Participants were randomly allocated to 3 groups: inulin, placebo, and dietary fiber advice group. Randomization was performed by means of computer-generated permuted blocks size of 6. A research assistant who did not participate in data collection and analysis, generated the random allocation sequence and prepared the sealed envelopes. Other researchers enrolled participants and blindly assigned them to each group. To ensure concealment, the study products were weighed, packaged, and signed by consecutive numbers according to the randomization list by non-involved personnel. The inulin group consumed 13 g of extracted inulin powder from Thai Jerusalem artichoke around 30 min prior to dinner daily. The participants were recommended to consume the powder by mixing the powder to 150 ml of warm water and then stirring up the powder until dissolved. The placebo group consumed 11 g of isocaloric maltodextrin (Oligocarb; Ma-Jusmin Company Limited, Bangkok, Thailand) in the same manner. Blinding of the placebo to match the light brown color of inulin extract were processed through the study. Both supplements were provided in identical foil sachets. All participants were followed-up monthly for 6 months. During the monthly visit, the participants were asked to return all empty, half-empty, and full sachets, and the information was recorded. The parents/guardians were asked to do a parental checklist and verified with the researchers during the follow-up visits. The third group received structured advice (with portion size pictures) to consume appropriate amounts of dietary fiber for age15,16. Research assistants performed telephone contacts every 1st and 3rd week to check and monitor compliance and side effects.
Apart from the interventions, all groups received the same dietary advice about low energy (1,000–1,200 kcal/day) and low fat (25% of total energy from fat) diet. All participants were instructed to exert non-weight-bearing exercise for 60 min per day at least 4–5 days per week, to maintain a physical active lifestyle, and to reduce screen time.
Inulin extraction process
Inulin was prepared from Jerusalem artichoke (Helianthus tuberosus). Dry power of Jerusalem artichoke was purchased from local distributors in Nakhon Ratchasima, Thailand. The product was approved for human consumption by the Food and Drug Administration of Thailand (No. 30–1-14,358–1-001). The inulin extract was prepared based on the patented protocol developed by our team (Patent no. 15858, Inventor: Chonnikant Visuthranukul and Supakarn Chamni, Chulalongkorn University and National Science and Technology Development Agency, Thailand). Briefly, Jerusalem artichoke powder was decocted in water at 60-80ºC for 45–90 min. The resulting slurry was filtered, mixed with absolute ethanol, and incubated at room temperature overnight for inulin precipitation. Inulin was collected by filtration. All remained moisture contents were dried at 40-50ºC and pulverized to obtain the fine and homogenous inulin powder. The inulin content was evaluated based on the standard methods for dietary fiber including energy (ASTM Method D 240–76), total dietary fiber (AOAC (2016) 985.29), soluble dietary fiber (AOAC (2016) 991.42, 991.43), insoluble dietary fiber (AOAC (2016) 991.42), and fructans (Inulin + Oligofructose) (s) AOAC (2005) 997.08 + J. AOAC, 2000, 83(4); 1020–1025)17,18. The tests were performed by certified laboratory of the Institute of Nutrition, Mahidol University, Thailand. The degree of polymerization (DP) of resulting inulin was determined by MALDI-TOF Mass Spectrometry and Gel Permeation Chromatography coupled to multiangle laser light scattering. Jerusalem artichoke inulin indicating great distribution of fructan polymerization containing molecular mass 3460 m/z, which referred to the large DP of the resulting inulin extract. The microbial and heavy metal contaminants, and pesticide residues were examined and confirmed by the Department of Science Service, Thailand. The inulin extract was kept in aluminum foil sachets and stored in a dry container at ambient temperature until use.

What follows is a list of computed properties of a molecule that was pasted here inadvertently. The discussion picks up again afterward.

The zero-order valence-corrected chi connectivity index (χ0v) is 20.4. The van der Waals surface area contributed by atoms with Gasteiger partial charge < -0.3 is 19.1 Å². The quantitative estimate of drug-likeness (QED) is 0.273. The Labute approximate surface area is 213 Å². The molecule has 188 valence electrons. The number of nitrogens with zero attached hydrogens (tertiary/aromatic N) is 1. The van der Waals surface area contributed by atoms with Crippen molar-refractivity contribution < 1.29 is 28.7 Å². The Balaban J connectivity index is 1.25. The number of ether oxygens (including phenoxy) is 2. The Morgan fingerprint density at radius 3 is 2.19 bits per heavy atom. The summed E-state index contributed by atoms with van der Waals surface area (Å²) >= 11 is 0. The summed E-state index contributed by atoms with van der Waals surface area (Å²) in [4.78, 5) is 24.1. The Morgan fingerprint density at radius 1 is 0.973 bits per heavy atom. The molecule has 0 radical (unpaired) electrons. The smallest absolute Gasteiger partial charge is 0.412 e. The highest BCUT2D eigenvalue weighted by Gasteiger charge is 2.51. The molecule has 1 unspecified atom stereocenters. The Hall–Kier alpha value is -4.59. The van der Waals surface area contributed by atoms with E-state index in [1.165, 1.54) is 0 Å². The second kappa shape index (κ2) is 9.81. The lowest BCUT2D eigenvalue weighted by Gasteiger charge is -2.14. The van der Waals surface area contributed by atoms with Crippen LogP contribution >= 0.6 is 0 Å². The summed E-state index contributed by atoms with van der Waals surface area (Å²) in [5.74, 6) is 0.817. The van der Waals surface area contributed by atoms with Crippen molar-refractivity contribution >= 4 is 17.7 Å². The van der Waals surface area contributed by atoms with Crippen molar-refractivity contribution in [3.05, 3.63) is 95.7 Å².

Assessment of dietary intake, physical activity, and exercise
Dietary intake was assessed by a dietician, using 3-day dietary records (two weekdays and one weekend day). Fiber and other nutrient intakes were calculated using the Institute of Nutrition, Mahidol University Calculation-Nutrients (INMUCALs) Version 319. Adherence to the instruction of physical activity and exercise was evaluated by a physical activity questionnaire at every visit. The intensity of physical activity was defined by day/week and duration of physical activity in minutes/hours. Aerobic dance or bicycle riding with speed was classified as high intensity exercise. Brisk walking was classified as moderate intensity whereas walking from one place to another for at least 10 min was categorized as low intensity. Sedentary activity was defined as a type of lifestyle involving little or no physical activity which was interviewed and assessed by a research assistant. Screen time, such as watching television and playing games on the computer, smart phone, and tablet, was assessed separately from sedentary activity.
Anthropometry, body composition, and clinical evaluation